Title: Adjunct Assistant Professor of Natural Resources and Philosophy
At Northland Since: 2012
The Apostle Islands had an early and significant influence on my research interests, career, and moral views. In high school I was lucky enough to attend a two week geology, ecology, and biology field course at Madeline Island (Edgewood High School Field Education based in Madison WI, a course that has greatly expanded and is directed by one of my former mentorees http://teachersites.schoolworld.com/webpages/MWM/enviromentalfielded.cfm. This course shaped my view of the relationships between outdoor education, science, nature, and society. Of course I also fell completely in love with The Lake and northern Wisconsin. After many years studying and conducting research in science and philosophy, I still hold to the ideals of that first course- in particular the idea of integrating outdoor education and scientific research into programs that directly benefit natural resources and the people who depend on them. Northland is the natural place for me to pursue this work and I am very happy to be a part of this community.
I have experience in diverse teaching environments including field education, non-academic environments, and traditional university settings. I have also contributed to, designed, and directed several field science and applied conservation programs for high school and college students. In university settings I've enjoyed teaching logic (formal and informal), history and philosophy of science, scientific reasoning, ethics, environmental science, introductory and upper division ecology courses and other topical courses in biology. Closest to my heart is work I have directed or participated in that mentors students in scientific projects that have direct application to culturally and scientifically important issues. I have also developed hybrid courses integrating philosophy (both analytical and moral) with scientific topics and methodology.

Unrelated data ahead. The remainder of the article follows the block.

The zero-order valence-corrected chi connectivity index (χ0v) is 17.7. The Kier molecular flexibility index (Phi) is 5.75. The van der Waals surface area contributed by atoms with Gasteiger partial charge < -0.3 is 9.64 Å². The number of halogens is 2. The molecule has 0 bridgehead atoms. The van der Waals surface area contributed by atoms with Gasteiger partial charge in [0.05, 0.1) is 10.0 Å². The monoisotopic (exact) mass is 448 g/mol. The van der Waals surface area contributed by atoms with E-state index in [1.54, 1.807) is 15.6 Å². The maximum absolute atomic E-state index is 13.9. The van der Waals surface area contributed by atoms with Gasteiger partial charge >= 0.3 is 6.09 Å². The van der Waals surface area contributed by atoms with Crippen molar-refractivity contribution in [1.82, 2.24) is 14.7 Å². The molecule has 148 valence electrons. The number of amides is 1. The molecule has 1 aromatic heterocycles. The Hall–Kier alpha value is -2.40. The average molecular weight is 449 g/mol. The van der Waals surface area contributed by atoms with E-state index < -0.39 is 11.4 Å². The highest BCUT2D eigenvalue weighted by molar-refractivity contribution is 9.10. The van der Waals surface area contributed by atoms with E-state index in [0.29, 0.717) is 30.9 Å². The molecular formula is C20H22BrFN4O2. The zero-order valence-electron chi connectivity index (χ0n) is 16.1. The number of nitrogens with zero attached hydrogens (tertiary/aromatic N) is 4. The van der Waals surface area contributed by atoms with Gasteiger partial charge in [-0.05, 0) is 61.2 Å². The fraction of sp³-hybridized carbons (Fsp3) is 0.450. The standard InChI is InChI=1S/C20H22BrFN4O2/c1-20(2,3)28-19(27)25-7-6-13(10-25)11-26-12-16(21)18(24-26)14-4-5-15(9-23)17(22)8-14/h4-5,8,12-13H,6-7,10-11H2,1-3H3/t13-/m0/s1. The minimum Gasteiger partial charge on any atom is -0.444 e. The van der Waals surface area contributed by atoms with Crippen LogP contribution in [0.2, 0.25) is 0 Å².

My research expertise covers aquatic invertebrate taxonomy and ecology , paleoecology, and limnology. I specialize in underwater (SCUBA) study design and implementation. My studies of philosophy of science focus on multi-scalar complexity in the relationship between taxonomy and ecology, causality in complex ecological or biological systems, and the tensions that ecological science creates for traditional moral reasoning. My current research is largely centered on 1) relating food web ecology to invasive species management in large rivers, 2) genetic taxonomy and biogeography of zooplankton, 3) unionid mussel conservation, and 4) ecology of Lake Superior coastal and nearshore environments.
Just about all water related activities take up my free time, including swimming, triathlon, fishing, kayak, canoe, and SCUBA. I also enjoy bicycle touring (on and off road) and trail running. Much of my free time is dedicated to theoretical and applied zymurgy.